On our last day at Forillon National Park, the winds had subsided and both Gaspe Bay and the Gulf of St. Lawrence were relatively calm. We thus decided to take a whale-watching cruise and spent more than two hours off Cape Gaspe. During that time we saw a good number of fin, hump-backed and minke whales; the most fascinating spectacle, however, was provided by a large pod of Atlantic white-sided dolphins.
Native to the cool waters of the North Atlantic, from the Mid Atlantic States to northeastern Europe, these sleek, gregarious dolphins complement the crisp, invigorating environment in which they live. Adults weigh up to 500 pounds and may live for 25 years or more; mating occurs in summer and the calf is born 11 months later, staying with mom and nursing for up to 18 months. Feeding in pods that may consist of sixty or more individuals, white-sided dolphins often feast in the company of whales, consuming squid and a variety of fish. As with many species of dolphins, the presence of a boat seems to stimulate acrobatic activity, as it did today.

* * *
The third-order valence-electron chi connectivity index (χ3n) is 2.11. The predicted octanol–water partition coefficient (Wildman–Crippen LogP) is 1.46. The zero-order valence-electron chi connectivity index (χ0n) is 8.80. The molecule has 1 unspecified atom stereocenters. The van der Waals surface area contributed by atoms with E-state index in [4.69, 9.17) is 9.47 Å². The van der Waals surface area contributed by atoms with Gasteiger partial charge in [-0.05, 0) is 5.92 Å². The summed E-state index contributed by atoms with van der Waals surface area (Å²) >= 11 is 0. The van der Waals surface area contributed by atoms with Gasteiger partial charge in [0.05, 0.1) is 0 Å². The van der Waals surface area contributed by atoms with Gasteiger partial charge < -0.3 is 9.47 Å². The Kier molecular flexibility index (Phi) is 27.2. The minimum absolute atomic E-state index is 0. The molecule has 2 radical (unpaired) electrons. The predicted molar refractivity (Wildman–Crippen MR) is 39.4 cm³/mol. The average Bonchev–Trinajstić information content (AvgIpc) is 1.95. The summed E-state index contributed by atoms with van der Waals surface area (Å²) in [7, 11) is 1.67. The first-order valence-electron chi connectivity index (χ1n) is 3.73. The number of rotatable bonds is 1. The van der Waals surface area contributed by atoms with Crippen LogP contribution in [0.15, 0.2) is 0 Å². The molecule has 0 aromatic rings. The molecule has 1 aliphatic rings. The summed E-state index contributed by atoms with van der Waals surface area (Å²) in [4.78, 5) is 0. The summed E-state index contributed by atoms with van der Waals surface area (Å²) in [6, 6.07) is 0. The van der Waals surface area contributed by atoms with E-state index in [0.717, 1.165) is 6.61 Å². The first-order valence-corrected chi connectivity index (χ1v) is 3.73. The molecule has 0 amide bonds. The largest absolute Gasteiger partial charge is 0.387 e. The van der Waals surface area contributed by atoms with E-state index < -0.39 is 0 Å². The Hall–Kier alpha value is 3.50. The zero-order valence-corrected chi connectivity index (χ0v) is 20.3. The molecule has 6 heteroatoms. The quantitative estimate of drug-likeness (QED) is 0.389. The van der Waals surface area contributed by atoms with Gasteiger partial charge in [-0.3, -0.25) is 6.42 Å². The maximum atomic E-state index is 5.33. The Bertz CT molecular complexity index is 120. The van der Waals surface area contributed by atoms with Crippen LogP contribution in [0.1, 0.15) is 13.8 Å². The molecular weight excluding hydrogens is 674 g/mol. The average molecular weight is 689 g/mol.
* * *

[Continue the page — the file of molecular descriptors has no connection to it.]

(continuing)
In comparison with the more southern, bottle-nosed dolphin, the Atlantic white-sides have a blunted snout and clean-edged black and white markings. Since today's cruise provided my first exposure to these northern hunters, I hesitate to draw too many conclusions; nevertheless, they seemed to be more agile and energetic than their warm-water cousins.